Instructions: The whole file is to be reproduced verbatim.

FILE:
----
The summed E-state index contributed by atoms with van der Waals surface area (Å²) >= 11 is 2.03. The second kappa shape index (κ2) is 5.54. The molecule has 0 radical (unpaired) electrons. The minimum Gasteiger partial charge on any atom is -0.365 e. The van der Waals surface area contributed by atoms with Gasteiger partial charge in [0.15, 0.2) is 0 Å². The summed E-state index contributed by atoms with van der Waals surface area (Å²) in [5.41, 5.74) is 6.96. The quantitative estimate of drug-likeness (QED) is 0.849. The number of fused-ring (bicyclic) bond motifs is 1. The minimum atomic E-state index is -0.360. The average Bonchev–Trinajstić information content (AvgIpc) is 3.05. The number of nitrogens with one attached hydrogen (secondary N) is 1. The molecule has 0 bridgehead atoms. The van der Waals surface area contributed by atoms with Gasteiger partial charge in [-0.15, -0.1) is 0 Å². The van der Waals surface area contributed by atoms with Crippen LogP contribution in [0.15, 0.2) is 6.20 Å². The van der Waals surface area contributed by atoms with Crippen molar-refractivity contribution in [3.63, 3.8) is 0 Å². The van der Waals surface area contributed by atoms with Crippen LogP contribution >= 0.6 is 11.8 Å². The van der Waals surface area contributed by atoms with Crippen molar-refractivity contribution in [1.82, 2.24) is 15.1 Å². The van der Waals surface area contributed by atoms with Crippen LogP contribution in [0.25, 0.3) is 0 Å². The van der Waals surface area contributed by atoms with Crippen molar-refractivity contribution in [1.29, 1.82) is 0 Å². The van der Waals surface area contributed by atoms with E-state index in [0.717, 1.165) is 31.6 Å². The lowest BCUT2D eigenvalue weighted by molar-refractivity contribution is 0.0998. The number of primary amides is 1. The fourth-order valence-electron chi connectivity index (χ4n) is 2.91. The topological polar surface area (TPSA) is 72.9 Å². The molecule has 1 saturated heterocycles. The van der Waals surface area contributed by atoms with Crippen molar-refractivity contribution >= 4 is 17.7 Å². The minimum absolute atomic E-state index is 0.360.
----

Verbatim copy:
The summed E-state index contributed by atoms with van der Waals surface area (Å²) >= 11 is 2.03. The second kappa shape index (κ2) is 5.54. The molecule has 0 radical (unpaired) electrons. The minimum Gasteiger partial charge on any atom is -0.365 e. The van der Waals surface area contributed by atoms with Gasteiger partial charge in [0.15, 0.2) is 0 Å². The summed E-state index contributed by atoms with van der Waals surface area (Å²) in [5.41, 5.74) is 6.96. The quantitative estimate of drug-likeness (QED) is 0.849. The number of fused-ring (bicyclic) bond motifs is 1. The minimum atomic E-state index is -0.360. The average Bonchev–Trinajstić information content (AvgIpc) is 3.05. The number of nitrogens with one attached hydrogen (secondary N) is 1. The molecule has 0 bridgehead atoms. The van der Waals surface area contributed by atoms with Gasteiger partial charge in [-0.15, -0.1) is 0 Å². The van der Waals surface area contributed by atoms with Crippen LogP contribution in [0.15, 0.2) is 6.20 Å². The van der Waals surface area contributed by atoms with Crippen molar-refractivity contribution in [3.63, 3.8) is 0 Å². The van der Waals surface area contributed by atoms with Crippen LogP contribution >= 0.6 is 11.8 Å². The van der Waals surface area contributed by atoms with Crippen molar-refractivity contribution in [1.82, 2.24) is 15.1 Å². The van der Waals surface area contributed by atoms with Crippen LogP contribution in [0.25, 0.3) is 0 Å². The van der Waals surface area contributed by atoms with Crippen molar-refractivity contribution in [1.29, 1.82) is 0 Å². The van der Waals surface area contributed by atoms with E-state index in [0.717, 1.165) is 31.6 Å². The lowest BCUT2D eigenvalue weighted by molar-refractivity contribution is 0.0998. The number of primary amides is 1. The fourth-order valence-electron chi connectivity index (χ4n) is 2.91. The topological polar surface area (TPSA) is 72.9 Å². The molecule has 1 saturated heterocycles. The van der Waals surface area contributed by atoms with Crippen molar-refractivity contribution >= 4 is 17.7 Å². The minimum absolute atomic E-state index is 0.360.